Abstract:
A new polynomial approximation operator has been proposed which uses weight-functions of the well-known Bernstein’s Polynomial operator in its probabilistically improved combinatorial structure, achieved through a rather-ingenious ‘Fusion’ of two dual perspectives. These weights are functions of the impugned variable of the unknown function being approximated, and are not mere constants. The new approximation formula has been compared empirically with the simple classical method of polynomial approximation using the well-known “Bernstein Operator”. The percentage absolute relative errors for the proposed approximation formula and that with the “Bernstein Operator” have been computed for certain selected functions and with different number of node points in the interval of approximation. It has been observed that the proposed approximation formula produces exceedingly-significantly better results.

Abstract:
We show the existence of rigid combinatorial objects which previously were not known to exist. Specifically, for a wide range of the underlying parameters, we show the existence of non-trivial orthogonal arrays, $t$-designs, and $t$-wise permutations. In all cases, the sizes of the objects are optimal up to polynomial overhead. The proof of existence is probabilistic. We show that a randomly chosen such object has the required properties with positive yet tiny probability. The main technical ingredient is a special local central limit theorem for suitable lattice random walks with finitely many steps.

Abstract:
Using the expansion of the inverse of the Kostka matrix in terms of tabloids as presented by Egecioglu and Remmel, we show that the fusion coefficients can be expressed as an alternating sum over cylindric tableaux. Cylindric tableaux are skew tableaux with a certain cyclic symmetry. When the skew shape of the tableau has a cutting point, meaning that the cylindric skew shape is not connected, or if its weight has at most two parts, we give a positive combinatorial formula for the fusion coefficients. The proof uses a slight modification of a sign-reversing involution introduced by Remmel and Shimozono. We discuss how this approach may work in general.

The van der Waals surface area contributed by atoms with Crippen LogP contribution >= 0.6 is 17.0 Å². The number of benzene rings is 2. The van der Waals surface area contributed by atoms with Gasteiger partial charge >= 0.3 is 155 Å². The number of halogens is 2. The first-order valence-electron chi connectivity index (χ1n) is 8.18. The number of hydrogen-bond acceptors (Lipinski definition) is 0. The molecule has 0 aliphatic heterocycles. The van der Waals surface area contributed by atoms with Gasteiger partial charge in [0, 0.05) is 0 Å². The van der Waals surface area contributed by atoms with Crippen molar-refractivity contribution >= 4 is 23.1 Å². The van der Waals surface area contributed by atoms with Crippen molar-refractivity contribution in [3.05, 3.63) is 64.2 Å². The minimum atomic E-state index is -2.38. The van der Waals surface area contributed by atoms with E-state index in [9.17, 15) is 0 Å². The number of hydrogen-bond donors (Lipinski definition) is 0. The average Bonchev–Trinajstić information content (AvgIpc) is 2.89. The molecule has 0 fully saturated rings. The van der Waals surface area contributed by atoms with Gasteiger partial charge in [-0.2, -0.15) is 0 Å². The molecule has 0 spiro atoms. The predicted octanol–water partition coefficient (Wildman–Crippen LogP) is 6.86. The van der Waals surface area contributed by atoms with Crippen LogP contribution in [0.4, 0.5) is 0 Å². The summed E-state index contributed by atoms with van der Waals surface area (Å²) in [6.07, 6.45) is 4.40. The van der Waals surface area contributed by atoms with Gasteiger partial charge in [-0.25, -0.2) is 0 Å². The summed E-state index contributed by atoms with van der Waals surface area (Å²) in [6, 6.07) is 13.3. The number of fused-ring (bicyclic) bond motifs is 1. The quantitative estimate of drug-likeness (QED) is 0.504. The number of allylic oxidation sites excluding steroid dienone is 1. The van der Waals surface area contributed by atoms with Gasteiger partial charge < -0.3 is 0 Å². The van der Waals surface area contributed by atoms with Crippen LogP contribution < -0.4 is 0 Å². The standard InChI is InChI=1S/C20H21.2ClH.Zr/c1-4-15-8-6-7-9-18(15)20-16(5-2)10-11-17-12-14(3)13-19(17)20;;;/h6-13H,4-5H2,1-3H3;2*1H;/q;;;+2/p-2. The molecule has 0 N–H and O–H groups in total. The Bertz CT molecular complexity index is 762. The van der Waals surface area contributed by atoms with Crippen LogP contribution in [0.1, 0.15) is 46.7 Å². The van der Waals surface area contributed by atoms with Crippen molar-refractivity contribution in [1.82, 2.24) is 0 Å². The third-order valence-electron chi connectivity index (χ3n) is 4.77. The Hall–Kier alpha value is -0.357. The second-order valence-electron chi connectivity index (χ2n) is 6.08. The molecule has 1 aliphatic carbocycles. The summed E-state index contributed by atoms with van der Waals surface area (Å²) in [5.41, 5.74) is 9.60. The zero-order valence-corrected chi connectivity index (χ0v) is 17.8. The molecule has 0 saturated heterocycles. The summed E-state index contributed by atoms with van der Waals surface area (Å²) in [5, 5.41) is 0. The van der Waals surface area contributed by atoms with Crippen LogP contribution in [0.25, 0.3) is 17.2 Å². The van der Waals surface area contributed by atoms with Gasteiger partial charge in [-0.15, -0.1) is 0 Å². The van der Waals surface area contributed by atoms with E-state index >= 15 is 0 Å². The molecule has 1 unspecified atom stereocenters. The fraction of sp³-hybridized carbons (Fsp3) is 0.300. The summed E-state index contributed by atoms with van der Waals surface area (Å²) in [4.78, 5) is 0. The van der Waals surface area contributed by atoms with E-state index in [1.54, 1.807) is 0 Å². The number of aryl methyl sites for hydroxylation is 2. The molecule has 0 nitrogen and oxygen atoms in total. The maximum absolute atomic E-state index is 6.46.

Abstract:
Divided symmetrization of a function $f(x_1,\dots,x_n)$ is symmetrization of the ratio $$DS_G(f)=\frac{f(x_1,\dots,x_n)}{\prod (x_i-x_j)},$$ where the product is taken over the set of edges of some graph $G$. We concentrate on the case when $G$ is a tree and $f$ is a polynomial of degree $n-1$, in this case $DS_G(f)$ is a constant function. We give a combinatorial interpretation of the divided symmetrization of monomials for general trees and probabilistic game interpretation for a tree which is a path. In particular, this implies a result by Postnikov originally proved by computing volumes of special polytopes.

Abstract:
We show the existence of regular combinatorial objects which previously were not known to exist. Specifically, for a wide range of the underlying parameters, we show the existence of non-trivial orthogonal arrays, t-designs, and t-wise permutations. In all cases, the sizes of the objects are optimal up to polynomial overhead. The proof of existence is probabilistic. We show that a randomly chosen structure has the required properties with positive yet tiny probability. Our method allows also to give rather precise estimates on the number of objects of a given size and this is applied to count the number of orthogonal arrays, t-designs and regular hypergraphs. The main technical ingredient is a special local central limit theorem for suitable lattice random walks with finitely many steps.